Lutz Budraß, "Flugzeugindustrie und Luftrüstung in Deutschland 1918–1945" ISBN 3-7700-1604-1

I know not WWI, but an interessting read.

Z

Bloody April by Peter Hart (A Cassell Military Paperback) seems to be a bloody good read, I,myself only 1/2 way through and quite enjoying it.И
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Circling, Circling, in the sun.  Desperately trying to use my gun.  Up and down and around about.  Left and right I through my Scout.  When I had that Hun, on the run.  My little Newport she spun.  Down and down, with speed I went.  Into the ground, without wings I was sent.  In the mess the empty chair is set.  My flying time is spent.

 


#116 ZachariasX

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Posted 06 October 2014 - 15:46

Bloody April by Peter Hart (A Cassell Military Paperback) seems to be a bloody good read, I,myself only 1/2 way through and quite enjoying it.И

I'll check it out, thank you :)
Z
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#117 Panthercules

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Posted 07 October 2014 - 00:24

I like this thread, and didn't want to see it descending into the usual personalized bickering, so I've "cleansed" a few of the recent posts.

You two (you know who you are) please keep your bickering in PM if you can't resist it completely.

Everybody please "stay on target, stay on target…"

Hopefully this small surgery can still save the patient :)
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#118 SYN_Vander

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Posted 07 October 2014 - 14:41

Bloody April by Peter Hart (A Cassell Military Paperback) seems to be a bloody good read, I,myself only 1/2 way through and quite enjoying it.И

I'll check it out, thank you :)
Z

I have read three books by Peter Hart, they are all excellent:

Somme Success: The Royal Flying Corps and the Battle of The Somme 1916
Bloody April
Aces Falling
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#119 ZachariasX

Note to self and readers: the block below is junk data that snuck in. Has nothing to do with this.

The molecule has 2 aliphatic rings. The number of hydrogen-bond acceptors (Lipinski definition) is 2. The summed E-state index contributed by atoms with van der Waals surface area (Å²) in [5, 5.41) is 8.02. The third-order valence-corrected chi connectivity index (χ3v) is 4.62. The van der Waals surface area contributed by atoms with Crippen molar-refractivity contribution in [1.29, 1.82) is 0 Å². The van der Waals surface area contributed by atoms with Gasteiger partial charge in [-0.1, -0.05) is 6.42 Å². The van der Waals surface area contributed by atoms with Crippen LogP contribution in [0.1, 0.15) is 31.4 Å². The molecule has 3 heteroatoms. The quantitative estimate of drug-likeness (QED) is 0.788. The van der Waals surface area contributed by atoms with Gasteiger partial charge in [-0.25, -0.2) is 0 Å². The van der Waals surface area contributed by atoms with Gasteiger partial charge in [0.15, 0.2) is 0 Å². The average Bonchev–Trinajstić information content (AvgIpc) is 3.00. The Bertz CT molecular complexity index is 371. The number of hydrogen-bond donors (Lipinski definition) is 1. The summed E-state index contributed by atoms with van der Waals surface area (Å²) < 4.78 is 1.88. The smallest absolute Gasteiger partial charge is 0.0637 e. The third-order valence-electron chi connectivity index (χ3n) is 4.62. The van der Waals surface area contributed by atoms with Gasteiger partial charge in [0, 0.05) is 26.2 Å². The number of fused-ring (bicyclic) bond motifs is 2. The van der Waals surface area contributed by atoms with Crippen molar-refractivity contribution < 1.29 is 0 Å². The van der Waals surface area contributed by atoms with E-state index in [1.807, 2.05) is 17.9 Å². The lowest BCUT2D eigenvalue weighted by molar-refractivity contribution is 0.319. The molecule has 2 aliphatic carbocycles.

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Posted 07 October 2014 - 17:22

Bloody April by Peter Hart (A Cassell Military Paperback) seems to be a bloody good read, I,myself only 1/2 way through and quite enjoying it.И

I'll check it out, thank you :)
Z

I have read three books by Peter Hart, they are all excellent:

Somme Success: The Royal Flying Corps and the Battle of The Somme 1916
Bloody April
Aces Falling

Thank you. Amazon has them for Kindle it seems. I guess I give it a shot! Currently I'm reading through "Flying Corps Headquarters 1914-1918", by Maurice Baring. Although probably it will not appeal to everybody, it is kind of special. That guy is an incredibly literate guy, rich family, devoid of any ambition. And as such he functions as personal aide to Trenchard, so he gets to see the entire command, airfields and the front. How the likes of Lord Grantham (Downton Abbey, anyone? :D ) would write about their findings is slightly unique. To be on topic for this thread, he comments event like death of aces or other achievements. It is (to be on topic in this thread) impressive to see how different individual firsthand accounts of a given event can be.

As an example of a well-known event (well known in this forum I suppose) is his account of the death of Voss according to the interviews he led:


September 2Oth, 1917. News of more fighting. September 24th, 1917. Voss, the star German pilot, has been brought down. When we heard the news at luncheon the General sent me to No. 56 Squadron, where the pilots had brought him down, to get details. This was Rhys-Davids' account of the fight as he told it me himself: